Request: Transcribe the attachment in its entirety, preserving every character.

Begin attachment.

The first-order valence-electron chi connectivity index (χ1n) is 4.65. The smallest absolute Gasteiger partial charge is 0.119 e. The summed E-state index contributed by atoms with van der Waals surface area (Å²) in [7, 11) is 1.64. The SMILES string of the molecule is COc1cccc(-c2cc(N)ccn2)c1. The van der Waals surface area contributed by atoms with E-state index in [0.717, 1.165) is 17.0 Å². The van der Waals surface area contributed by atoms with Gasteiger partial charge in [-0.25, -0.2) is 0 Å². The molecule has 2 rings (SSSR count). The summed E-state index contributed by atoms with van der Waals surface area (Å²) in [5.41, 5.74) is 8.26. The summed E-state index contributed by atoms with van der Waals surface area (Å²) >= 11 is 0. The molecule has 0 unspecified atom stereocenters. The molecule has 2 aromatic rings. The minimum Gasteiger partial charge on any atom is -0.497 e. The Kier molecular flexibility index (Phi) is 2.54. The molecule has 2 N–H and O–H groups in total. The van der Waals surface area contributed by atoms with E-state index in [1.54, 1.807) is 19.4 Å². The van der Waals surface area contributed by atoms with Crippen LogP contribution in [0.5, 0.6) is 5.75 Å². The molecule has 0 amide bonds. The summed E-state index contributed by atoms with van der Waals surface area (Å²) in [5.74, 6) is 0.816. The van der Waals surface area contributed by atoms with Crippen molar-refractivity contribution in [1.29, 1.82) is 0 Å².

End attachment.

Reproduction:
The first-order valence-electron chi connectivity index (χ1n) is 4.65. The smallest absolute Gasteiger partial charge is 0.119 e. The summed E-state index contributed by atoms with van der Waals surface area (Å²) in [7, 11) is 1.64. The SMILES string of the molecule is COc1cccc(-c2cc(N)ccn2)c1. The van der Waals surface area contributed by atoms with E-state index in [0.717, 1.165) is 17.0 Å². The van der Waals surface area contributed by atoms with Gasteiger partial charge in [-0.25, -0.2) is 0 Å². The molecule has 2 rings (SSSR count). The summed E-state index contributed by atoms with van der Waals surface area (Å²) in [5.41, 5.74) is 8.26. The summed E-state index contributed by atoms with van der Waals surface area (Å²) >= 11 is 0. The molecule has 0 unspecified atom stereocenters. The molecule has 2 aromatic rings. The minimum Gasteiger partial charge on any atom is -0.497 e. The Kier molecular flexibility index (Phi) is 2.54. The molecule has 2 N–H and O–H groups in total. The van der Waals surface area contributed by atoms with E-state index in [1.54, 1.807) is 19.4 Å². The van der Waals surface area contributed by atoms with Crippen LogP contribution in [0.5, 0.6) is 5.75 Å². The molecule has 0 amide bonds. The summed E-state index contributed by atoms with van der Waals surface area (Å²) in [5.74, 6) is 0.816. The van der Waals surface area contributed by atoms with Crippen molar-refractivity contribution in [1.29, 1.82) is 0 Å².